Hey there, time traveller!
This article was published 9/4/2010 (2661 days ago), so information in it may no longer be current.
The Authenticity Hoax
How We Get Lost Finding Ourselves
By Andrew Potter
McClelland & Stewart, 275 pages, $33
In our increasingly artificial world, many social commentators tout authenticity as the cure for shallow consumerism, isolated individualism and the malaise of modernity.
In this provocative but aggravatingly uneven book, Andrew Potter takes a contrarian approach, arguing that our obsession with authenticity often creates the problems it's meant to solve.
Fixated on some lost paradise of authenticity, we view the modern western world as fatally lapsed. Our quests for authenticity fuel escapist dreams, indulgent self-expression and nihilist apathy, and we end up standing outside our own lives.
Potter, a former philosophy professor at Trent University in Ontario and current public affairs columnist for Maclean's, put forward a similar argument in the controversial 2004 bestseller Rebel Sell.
Potter and co-author Joseph Heath suggested that leftist counterculture, though it seems to challenge consumer capitalism, actually fuels consumption by pushing it into hip, highly competitive areas.
In The Authenticity Hoax, the Ottawa-based writer blends philosophy, history and pop culture in a far-reaching analysis of the authenticity fetish in art, politics and everyday life.
Starting with Jean-Jacques Rousseau, who championed nature and subjective emotion over the sterile rationalism of civilization, Potter defines the authenticity impulse as anti-modernist and often anti-social.
Potter goes after Oprah, whom he sees as a teary authenticity junkie, and the trend for local and organic food, which he views as a sneaky form of status-seeking (or, as he calls it, "conspicuous authenticity").
He takes on elitist critiques of mass culture, particularly the tendency to see other people's consumption as brainwashed and vulgar but our own as somehow discerning and authentic, and has no patience for ahistorical wishful thinking.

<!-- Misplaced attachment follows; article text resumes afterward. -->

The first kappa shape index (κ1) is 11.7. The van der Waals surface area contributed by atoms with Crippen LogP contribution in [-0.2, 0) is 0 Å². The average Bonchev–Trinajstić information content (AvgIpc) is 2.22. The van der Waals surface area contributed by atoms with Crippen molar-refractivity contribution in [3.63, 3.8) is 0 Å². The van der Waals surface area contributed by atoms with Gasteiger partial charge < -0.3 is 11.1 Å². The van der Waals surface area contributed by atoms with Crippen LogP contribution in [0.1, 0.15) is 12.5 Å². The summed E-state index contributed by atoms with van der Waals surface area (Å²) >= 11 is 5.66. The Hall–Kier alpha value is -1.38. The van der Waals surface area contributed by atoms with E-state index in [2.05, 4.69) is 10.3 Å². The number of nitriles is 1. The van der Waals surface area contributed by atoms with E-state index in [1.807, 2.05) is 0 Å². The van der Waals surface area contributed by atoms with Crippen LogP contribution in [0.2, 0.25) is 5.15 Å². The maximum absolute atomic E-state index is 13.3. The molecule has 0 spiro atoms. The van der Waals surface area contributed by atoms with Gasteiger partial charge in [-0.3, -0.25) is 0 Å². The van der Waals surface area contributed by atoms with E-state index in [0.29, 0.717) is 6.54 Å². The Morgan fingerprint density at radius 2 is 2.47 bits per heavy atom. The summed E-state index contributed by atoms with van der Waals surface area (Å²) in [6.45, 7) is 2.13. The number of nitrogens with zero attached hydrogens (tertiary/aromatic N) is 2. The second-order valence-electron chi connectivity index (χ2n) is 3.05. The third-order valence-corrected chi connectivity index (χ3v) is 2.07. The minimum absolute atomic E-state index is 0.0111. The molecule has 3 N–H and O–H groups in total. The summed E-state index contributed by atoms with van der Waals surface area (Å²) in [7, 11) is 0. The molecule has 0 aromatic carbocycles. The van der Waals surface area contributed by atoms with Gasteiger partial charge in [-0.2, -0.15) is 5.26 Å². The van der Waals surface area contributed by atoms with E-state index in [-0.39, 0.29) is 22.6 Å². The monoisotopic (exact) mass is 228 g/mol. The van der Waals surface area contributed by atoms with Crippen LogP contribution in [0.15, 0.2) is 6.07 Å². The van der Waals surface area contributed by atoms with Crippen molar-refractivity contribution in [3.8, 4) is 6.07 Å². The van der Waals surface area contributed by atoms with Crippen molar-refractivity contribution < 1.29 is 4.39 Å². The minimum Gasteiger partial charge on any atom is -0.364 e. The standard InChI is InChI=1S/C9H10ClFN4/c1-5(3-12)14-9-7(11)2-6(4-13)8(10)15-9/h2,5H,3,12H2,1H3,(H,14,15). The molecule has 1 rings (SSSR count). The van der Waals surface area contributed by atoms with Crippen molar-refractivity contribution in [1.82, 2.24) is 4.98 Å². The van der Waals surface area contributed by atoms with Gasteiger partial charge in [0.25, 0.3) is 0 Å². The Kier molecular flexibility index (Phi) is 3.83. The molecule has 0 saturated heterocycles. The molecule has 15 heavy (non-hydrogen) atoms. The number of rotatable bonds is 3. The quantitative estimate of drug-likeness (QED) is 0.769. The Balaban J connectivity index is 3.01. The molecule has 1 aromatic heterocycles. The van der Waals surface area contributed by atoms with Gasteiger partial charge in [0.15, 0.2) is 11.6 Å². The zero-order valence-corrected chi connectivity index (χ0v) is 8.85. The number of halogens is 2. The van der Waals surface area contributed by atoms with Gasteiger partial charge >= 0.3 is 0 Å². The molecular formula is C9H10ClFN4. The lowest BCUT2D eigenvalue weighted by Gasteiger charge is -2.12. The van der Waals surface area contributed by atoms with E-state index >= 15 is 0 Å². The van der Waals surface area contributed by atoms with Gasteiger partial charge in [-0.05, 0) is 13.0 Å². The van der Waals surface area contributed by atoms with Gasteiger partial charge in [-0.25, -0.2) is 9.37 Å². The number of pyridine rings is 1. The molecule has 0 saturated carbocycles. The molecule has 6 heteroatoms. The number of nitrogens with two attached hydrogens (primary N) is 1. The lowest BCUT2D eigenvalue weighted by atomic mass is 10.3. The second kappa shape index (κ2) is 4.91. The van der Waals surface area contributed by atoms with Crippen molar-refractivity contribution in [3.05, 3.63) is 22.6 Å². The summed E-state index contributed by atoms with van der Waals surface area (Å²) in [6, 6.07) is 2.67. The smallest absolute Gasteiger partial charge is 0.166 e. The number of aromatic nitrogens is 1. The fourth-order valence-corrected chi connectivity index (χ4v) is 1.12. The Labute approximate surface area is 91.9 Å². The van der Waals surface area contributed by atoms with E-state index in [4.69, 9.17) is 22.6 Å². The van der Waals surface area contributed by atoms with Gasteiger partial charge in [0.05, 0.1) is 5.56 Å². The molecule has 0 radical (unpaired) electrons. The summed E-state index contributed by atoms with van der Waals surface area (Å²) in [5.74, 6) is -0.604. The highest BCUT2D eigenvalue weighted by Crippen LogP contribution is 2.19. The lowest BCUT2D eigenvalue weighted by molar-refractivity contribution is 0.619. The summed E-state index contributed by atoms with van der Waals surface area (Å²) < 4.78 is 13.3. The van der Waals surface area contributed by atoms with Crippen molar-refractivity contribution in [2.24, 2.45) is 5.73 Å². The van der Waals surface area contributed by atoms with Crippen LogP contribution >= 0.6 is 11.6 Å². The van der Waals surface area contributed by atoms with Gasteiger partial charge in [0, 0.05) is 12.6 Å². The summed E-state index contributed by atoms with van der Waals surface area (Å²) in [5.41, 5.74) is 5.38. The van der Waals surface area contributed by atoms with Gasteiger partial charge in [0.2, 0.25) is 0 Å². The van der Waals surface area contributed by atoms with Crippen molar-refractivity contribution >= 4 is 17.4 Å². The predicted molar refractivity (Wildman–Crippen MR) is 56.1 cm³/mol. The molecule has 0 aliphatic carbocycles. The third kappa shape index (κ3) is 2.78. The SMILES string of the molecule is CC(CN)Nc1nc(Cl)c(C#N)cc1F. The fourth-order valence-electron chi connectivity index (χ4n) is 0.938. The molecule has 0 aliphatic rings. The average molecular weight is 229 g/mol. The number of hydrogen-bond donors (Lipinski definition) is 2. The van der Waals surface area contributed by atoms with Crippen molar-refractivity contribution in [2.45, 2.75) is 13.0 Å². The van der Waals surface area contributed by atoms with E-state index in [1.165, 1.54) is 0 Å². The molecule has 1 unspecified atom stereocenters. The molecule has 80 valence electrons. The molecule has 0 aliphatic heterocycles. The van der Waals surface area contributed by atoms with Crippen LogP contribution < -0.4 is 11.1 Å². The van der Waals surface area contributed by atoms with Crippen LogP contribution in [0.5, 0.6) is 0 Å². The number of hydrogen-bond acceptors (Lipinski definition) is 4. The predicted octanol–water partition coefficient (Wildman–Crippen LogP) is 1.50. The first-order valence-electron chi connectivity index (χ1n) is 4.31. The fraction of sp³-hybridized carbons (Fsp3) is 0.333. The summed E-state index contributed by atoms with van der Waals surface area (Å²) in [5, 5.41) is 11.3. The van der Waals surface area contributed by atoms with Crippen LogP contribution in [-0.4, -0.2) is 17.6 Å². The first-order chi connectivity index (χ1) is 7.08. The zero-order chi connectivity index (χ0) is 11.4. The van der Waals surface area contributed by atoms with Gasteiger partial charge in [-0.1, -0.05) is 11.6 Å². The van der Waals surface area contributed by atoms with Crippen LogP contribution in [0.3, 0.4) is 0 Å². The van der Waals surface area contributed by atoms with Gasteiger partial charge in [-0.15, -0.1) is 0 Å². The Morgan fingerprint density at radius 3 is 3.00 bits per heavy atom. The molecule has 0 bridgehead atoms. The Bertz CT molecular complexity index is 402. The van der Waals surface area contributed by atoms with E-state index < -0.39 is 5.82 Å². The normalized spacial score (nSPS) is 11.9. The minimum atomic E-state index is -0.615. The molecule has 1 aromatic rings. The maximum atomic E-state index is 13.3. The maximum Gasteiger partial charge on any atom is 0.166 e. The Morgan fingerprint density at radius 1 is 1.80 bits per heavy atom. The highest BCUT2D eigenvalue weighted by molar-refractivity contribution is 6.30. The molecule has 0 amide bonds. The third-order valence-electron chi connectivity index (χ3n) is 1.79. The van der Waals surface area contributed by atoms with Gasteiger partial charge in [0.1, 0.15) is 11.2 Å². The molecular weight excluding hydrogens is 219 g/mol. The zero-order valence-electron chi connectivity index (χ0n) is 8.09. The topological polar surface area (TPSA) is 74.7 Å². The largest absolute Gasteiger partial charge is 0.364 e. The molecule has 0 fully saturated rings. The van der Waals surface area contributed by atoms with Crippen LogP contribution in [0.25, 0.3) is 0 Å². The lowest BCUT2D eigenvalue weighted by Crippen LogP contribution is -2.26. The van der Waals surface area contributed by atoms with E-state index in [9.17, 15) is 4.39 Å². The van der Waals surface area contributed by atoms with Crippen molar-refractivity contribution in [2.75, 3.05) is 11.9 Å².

When people envisage a simpler, more authentic past, Potter says, they're conveniently forgetting about infant mortality, malnutrition and endemic disease.
Modernity is so successful that we've forgotten how tough the pre-modern world could be. As Potter points out, if we spend more time sunk in existential despair than our pre-modern forebears, it's partly because we have the luxury for moping.
While many of Potter's ideas are crisp and stimulating, he can be grumpily dismissive of any impulse that challenges modernity, the market economy or liberal democracy. Readers who remember Potter as an Adbusters contributor might think he's taken a hard right turn.
Even readers who like Potter's central thesis might be vexed by his style. Having worked as both a journalist and an academic, he's prone to awkward mash-ups in tone, as talk of authenticity turns from Plato's ideal forms to the question of whether Avril Lavigne knows how to skateboard.
Some sections wander away from the book's central point into obscure intellectual footnotes. Others fall into oversimplification. (Writing about anti-modern "declinists," Potter groups global warming activists with New Age prophets who believe the world will end in 2012.)
Potter's often incisive critiques are a corrective to sloppy, sub-Rousseauian romanticism, preaching-to-the-choir complacency and the conspiratorial tendency to blame "the System" for all the evils of modern life.
But his stated desire "to find a way forward, to an individualism that makes its peace with the modern world" remains mostly unexpressed. While Potter faults authenticity fanatics for being unconstructive, The Authenticity Hoax is written mostly in the negative mode.
Free Press pop culture columnist Alison Gillmor digs modernity, mostly.